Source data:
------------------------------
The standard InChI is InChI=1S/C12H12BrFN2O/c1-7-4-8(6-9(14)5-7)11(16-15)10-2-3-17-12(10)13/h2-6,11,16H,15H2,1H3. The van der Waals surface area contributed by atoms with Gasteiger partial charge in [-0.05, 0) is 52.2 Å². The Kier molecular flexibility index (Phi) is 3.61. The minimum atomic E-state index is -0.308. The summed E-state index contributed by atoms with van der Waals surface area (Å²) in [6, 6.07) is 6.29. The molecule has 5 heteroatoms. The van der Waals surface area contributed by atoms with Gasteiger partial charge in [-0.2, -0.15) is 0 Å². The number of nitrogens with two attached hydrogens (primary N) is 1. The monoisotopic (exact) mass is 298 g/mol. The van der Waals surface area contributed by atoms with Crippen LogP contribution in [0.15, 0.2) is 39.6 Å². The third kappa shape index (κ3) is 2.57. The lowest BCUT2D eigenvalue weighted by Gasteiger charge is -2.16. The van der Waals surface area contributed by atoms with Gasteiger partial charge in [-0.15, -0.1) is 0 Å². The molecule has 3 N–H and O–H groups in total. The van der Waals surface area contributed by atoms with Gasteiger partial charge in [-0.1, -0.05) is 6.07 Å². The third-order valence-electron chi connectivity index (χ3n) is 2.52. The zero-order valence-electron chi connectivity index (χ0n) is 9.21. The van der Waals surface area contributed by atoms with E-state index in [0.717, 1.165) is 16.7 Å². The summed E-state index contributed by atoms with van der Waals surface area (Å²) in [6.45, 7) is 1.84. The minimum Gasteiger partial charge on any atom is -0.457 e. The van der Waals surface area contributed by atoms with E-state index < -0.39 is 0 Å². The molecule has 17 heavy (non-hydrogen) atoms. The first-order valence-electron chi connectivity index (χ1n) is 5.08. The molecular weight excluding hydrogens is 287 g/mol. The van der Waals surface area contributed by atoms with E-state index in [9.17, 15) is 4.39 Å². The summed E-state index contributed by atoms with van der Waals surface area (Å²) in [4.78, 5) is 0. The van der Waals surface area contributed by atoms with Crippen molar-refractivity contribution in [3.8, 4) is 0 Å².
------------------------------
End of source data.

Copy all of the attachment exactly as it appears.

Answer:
The standard InChI is InChI=1S/C12H12BrFN2O/c1-7-4-8(6-9(14)5-7)11(16-15)10-2-3-17-12(10)13/h2-6,11,16H,15H2,1H3. The van der Waals surface area contributed by atoms with Gasteiger partial charge in [-0.05, 0) is 52.2 Å². The Kier molecular flexibility index (Phi) is 3.61. The minimum atomic E-state index is -0.308. The summed E-state index contributed by atoms with van der Waals surface area (Å²) in [6, 6.07) is 6.29. The molecule has 5 heteroatoms. The van der Waals surface area contributed by atoms with Gasteiger partial charge in [-0.2, -0.15) is 0 Å². The number of nitrogens with two attached hydrogens (primary N) is 1. The monoisotopic (exact) mass is 298 g/mol. The van der Waals surface area contributed by atoms with Crippen LogP contribution in [0.15, 0.2) is 39.6 Å². The third kappa shape index (κ3) is 2.57. The lowest BCUT2D eigenvalue weighted by Gasteiger charge is -2.16. The van der Waals surface area contributed by atoms with Gasteiger partial charge in [-0.15, -0.1) is 0 Å². The molecule has 3 N–H and O–H groups in total. The van der Waals surface area contributed by atoms with Gasteiger partial charge in [-0.1, -0.05) is 6.07 Å². The third-order valence-electron chi connectivity index (χ3n) is 2.52. The zero-order valence-electron chi connectivity index (χ0n) is 9.21. The van der Waals surface area contributed by atoms with E-state index in [0.717, 1.165) is 16.7 Å². The summed E-state index contributed by atoms with van der Waals surface area (Å²) in [6.45, 7) is 1.84. The minimum Gasteiger partial charge on any atom is -0.457 e. The van der Waals surface area contributed by atoms with E-state index < -0.39 is 0 Å². The molecule has 17 heavy (non-hydrogen) atoms. The first-order valence-electron chi connectivity index (χ1n) is 5.08. The molecular weight excluding hydrogens is 287 g/mol. The van der Waals surface area contributed by atoms with E-state index in [9.17, 15) is 4.39 Å². The summed E-state index contributed by atoms with van der Waals surface area (Å²) in [4.78, 5) is 0. The van der Waals surface area contributed by atoms with Crippen molar-refractivity contribution in [3.8, 4) is 0 Å².